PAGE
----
The Supreme Court on Tuesday refused to stay the Narendra Modi government's notification to demonetise Rs 500 and Rs 1000 currency notes; thus helping it to surpass a major legal barrier.
However, the apex court told the government to reduce people's inconvenience, saying "you cannot have surgical strike" against them.
"You (Centre) can have a surgical strike against black money but you cannot have surgical strike against the people of the country," a bench comprising Chief Justice T S Thakur and Justice D Y Chandrachud said, pointing to the long queues at banks and ATMs.
"Carpenters, maids, vegetable sellers are dependent on cash. Are you capable of reducing their trauma? Your aim is to wipe out black money but people are traumatised standing in queues for hours doing nothing," the bench said.
"They (Centre) call it surgical strike. You (Kapil Sibal appearing for a petitioner) call it carpet bombing. The object of such measures is against the people hoarding cash,"it said.
While observing that fighting the black money menace was a "laudable" step, it asked the Centre to "consider taking steps to ease the pain of the common people" and also consider raising the limit of cash withdrawals.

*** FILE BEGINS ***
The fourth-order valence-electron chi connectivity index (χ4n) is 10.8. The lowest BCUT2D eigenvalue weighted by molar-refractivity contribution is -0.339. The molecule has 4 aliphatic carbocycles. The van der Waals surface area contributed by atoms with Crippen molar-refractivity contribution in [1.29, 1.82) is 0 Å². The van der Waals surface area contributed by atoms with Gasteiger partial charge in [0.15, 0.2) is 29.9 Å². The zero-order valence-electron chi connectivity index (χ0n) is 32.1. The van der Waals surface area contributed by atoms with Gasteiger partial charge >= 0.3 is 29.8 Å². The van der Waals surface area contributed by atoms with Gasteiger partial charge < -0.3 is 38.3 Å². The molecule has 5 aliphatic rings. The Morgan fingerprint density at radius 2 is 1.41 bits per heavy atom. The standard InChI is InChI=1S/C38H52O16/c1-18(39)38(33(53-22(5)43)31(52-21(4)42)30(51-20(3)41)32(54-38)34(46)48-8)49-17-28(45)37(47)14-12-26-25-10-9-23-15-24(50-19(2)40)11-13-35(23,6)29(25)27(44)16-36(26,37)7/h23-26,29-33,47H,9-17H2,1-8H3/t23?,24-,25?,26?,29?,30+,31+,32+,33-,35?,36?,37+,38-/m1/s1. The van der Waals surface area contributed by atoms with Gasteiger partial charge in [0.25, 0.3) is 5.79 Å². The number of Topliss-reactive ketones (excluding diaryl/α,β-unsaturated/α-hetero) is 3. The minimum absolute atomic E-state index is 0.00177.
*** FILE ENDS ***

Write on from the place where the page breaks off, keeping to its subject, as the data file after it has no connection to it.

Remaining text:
"Why can't it be raised to a reasonable level so that there is less number of people standing in the queue," the bench said, adding that the inconvenience part has to be looked into.
The government told the apex court that the situation was being constantly monitored at the highest level and just now, it has been decided that the banks would allow from today the withdrawal of Rs 50,000 per current account per week and the facilities would also be available to companies.
The apex court did not issue notices to the Centre or the RBI and asked them file a comprehensive affidavit detailing steps taken so far and other proposed measures to ameliorate the harassment and inconvenience caused to citizens due to demonetisation of the high-value currency notes.
The government, represented by Attorney General Mukul Rohatgi, came fully prepared to defend its ambitious step aimed at curbing black money and counterfeit currency used in financing terror and extremist violence saying the target was to "catch the big fish" which the previous governments could not do in last 50 years.
The bench concluded the day's hearing by asking the Centre and the RBI to be open to suggestions from various stakeholders and posted the matter for further hearing on November 25 of four PILs questioning the November 8 demonetisation notification.